A surprising set of items are helping spur the growth of Dollar Tree, the super-duper discount chain where every item actually sells for a buck or less. We're talking about party supplies: everything from plates to wrapping paper to favors. During an economic crisis, aren't people supposed to be slouching on their couches, rather than honking on noisemakers? Apparently not. "This says a lot about the American consumer," says Timothy Reid, Dollar Tree's vice president of investor relations. "They want to keep enjoying and living their lives, but do so in a way that's cost-effective."
Whether more people are partying at home to save some dough, or flocking to Dollar Tree from other stores for cheap supplies, Dollar Tree, based in Chesapeake, Va., loves the fiesta. The chain, which operates about 3,700 stores in 48 states, saw its profits rise 51%, to $56.9 million, for the quarter that ended Aug. 1. In a depressed retail environment, same-store sales jumped 6.8% for the quarter; the retailer's shares have risen over 40% since mid-February. "For us, the world is our oyster," Gary Philbin, Dollar Tree's COO, said at a recent analyst presentation. "With other folks canceling deals or cutting back, Dollar Tree is still out there to take advantage and we can move quickly."
Is Dollar Tree moving too fast? If there's one lesson from the great retail shakeout of the past year, it's that America has too many stores. Yet Dollar Tree plans to open about 80 more stores by end of year, and foresees growing to between 5,000 and 7,000 stores down the road. But will an extreme discounter like Dollar Tree suffer when the economic winds move against you? "I do think Dollar Tree is a beneficiary of people trading down," says Laura Champine, an analyst at Cowen & Co. "When the economy recovers, I believe its growth will slow."
Despite the risks, many analysts still like Dollar Tree's plan. Though the worst of the downturn may be over, the recovery promises to be slow. "Extreme value is going to be the gold standard as far as the eye can see," says Howard Davidowitz, chairman of Davidowitz & Associates, a retail-consulting and investment-banking firm. In addition, Dollar Tree is well positioned to take advantage of low real estate prices. "Landlords are looking for growing retailers to fill vacant boxes," says Champine. "Dollar Tree fits."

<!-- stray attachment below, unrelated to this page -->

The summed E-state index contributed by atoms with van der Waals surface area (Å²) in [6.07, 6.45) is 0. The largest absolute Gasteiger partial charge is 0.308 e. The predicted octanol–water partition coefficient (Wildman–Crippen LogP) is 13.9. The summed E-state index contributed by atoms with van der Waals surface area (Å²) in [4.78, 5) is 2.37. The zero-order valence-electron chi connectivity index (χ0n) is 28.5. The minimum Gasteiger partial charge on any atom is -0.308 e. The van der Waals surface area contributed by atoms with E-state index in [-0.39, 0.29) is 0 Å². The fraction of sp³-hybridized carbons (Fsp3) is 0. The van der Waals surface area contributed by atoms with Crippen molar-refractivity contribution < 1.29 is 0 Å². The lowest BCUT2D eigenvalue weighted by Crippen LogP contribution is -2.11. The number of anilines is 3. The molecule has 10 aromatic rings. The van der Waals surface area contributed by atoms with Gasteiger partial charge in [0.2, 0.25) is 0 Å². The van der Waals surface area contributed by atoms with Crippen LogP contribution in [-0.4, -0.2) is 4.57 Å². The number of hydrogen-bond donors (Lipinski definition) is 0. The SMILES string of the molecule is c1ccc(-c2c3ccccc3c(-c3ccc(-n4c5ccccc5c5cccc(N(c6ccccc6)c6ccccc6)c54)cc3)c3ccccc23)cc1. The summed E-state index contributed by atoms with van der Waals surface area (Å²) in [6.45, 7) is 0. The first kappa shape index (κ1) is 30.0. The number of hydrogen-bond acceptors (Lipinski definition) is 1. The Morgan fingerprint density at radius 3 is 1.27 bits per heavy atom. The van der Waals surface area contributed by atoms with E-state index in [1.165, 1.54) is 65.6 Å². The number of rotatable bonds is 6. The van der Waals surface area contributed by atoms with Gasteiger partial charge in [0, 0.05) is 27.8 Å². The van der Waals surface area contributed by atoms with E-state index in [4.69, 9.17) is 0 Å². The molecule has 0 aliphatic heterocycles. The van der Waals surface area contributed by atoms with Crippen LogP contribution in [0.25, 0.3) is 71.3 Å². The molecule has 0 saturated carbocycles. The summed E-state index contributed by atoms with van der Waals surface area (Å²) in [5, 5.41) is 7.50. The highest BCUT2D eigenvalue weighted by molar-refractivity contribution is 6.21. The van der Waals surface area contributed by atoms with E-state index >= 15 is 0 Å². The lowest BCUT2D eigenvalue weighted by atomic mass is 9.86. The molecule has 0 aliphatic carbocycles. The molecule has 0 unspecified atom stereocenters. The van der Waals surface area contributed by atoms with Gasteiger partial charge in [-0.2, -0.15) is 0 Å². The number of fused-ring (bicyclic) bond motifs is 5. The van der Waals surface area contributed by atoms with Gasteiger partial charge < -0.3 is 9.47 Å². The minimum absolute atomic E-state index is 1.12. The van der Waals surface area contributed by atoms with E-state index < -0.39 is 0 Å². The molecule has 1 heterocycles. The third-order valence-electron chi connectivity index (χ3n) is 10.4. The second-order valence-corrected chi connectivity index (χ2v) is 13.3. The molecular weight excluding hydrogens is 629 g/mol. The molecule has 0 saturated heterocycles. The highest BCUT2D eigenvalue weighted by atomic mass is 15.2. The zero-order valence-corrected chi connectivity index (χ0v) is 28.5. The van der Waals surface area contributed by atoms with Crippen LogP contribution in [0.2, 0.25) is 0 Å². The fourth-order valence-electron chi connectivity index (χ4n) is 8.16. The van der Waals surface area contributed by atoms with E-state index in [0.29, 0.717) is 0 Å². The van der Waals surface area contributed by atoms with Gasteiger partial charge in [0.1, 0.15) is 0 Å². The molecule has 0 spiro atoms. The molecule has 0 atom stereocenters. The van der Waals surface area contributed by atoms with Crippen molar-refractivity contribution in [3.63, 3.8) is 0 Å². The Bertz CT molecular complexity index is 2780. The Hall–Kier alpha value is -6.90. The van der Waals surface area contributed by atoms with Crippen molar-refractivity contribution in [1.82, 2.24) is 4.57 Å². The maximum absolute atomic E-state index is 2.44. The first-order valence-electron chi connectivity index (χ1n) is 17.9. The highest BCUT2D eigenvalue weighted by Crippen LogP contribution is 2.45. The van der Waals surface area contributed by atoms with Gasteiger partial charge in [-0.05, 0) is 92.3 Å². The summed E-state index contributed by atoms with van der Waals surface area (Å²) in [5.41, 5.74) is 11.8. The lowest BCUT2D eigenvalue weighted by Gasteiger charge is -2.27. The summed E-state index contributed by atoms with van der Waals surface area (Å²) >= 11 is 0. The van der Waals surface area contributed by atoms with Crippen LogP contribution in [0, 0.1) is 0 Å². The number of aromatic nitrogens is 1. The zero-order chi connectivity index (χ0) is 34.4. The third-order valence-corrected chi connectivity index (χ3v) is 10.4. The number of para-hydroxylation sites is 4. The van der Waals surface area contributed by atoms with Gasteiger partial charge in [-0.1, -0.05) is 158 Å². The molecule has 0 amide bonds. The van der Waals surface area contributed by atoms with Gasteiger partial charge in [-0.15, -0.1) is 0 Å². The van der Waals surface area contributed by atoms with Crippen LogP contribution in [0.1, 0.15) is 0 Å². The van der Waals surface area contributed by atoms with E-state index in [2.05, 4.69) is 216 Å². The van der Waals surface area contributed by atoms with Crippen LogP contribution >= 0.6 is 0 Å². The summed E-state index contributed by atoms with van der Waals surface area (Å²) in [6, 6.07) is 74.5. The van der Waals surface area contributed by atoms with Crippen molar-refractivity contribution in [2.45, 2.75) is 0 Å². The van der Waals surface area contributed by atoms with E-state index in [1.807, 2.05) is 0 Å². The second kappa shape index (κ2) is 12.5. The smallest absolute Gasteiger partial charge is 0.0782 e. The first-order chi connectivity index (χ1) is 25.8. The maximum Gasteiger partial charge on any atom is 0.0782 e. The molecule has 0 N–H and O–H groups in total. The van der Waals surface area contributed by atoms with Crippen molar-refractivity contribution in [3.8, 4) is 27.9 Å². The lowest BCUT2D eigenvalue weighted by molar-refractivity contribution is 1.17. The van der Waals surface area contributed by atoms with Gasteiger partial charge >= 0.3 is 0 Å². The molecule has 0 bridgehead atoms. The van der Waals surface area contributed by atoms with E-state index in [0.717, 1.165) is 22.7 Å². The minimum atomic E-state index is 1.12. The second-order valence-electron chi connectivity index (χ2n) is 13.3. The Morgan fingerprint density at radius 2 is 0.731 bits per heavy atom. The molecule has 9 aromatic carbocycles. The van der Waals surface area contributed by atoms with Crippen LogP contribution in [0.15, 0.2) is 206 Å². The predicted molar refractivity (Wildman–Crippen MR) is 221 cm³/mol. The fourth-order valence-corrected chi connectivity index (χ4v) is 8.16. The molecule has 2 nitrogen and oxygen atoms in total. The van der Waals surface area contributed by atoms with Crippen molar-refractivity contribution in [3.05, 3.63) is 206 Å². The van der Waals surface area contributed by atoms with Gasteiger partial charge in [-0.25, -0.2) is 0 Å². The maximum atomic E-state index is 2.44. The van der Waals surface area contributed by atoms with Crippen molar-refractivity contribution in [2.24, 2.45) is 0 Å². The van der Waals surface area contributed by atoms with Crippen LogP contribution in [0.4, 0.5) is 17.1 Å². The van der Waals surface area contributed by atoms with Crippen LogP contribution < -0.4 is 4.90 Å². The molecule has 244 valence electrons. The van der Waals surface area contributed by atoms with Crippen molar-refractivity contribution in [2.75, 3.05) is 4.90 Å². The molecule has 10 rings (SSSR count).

Dollar Tree tends to look for locations in suburban shopping areas, near a Walmart, Target, Sam's Club or a large grocery chain, in an effort to lure bargain-seeking customers from these stores. "If we are where the shoppers are anyway, it's a win-win for the customer, and for us," says Reid. Boosting the number of stores may help it steal market share from its chief competitors, Dollar General and Family Dollar, which have also done well in the recession and have significantly more stores than Dollar Tree (around 8,500 and 6,500, respectively). Dollar Tree touts one big advantage over these rivals: unlike Dollar General or Family Dollar, none of its products are priced higher than a dollar.
Dollar Tree seems to have a knack for good timing. "They saw the recession coming," says Brent Rystrom, analyst at Feltl & Co., "and started selling more non-discretionary consumable products like food and health and beauty items." The store now sells Hormel sausages and Green Giant frozen vegetables, and over 1,200 of its stores now have refrigeration units. Now, in anticipation of an economic uptick, Rystrom is seeing Dollar Tree shift back to more discretionary items like decorations and toys, which tend to offer higher margins.
Rystrom also points out that Dollar Tree caters to a slightly more upscale consumer than its competitors do the company says the average family income for an average Dollar Tree consumer is above $40,000. Nor are these consumers likely to abandon Dollar Tree when times improve they may simply buy more discretionary items. "Consumers are watching every penny, and this isn't temporary," says Davidowitz, the retail consultant. "Dollar Tree is positioned phenomenally to win."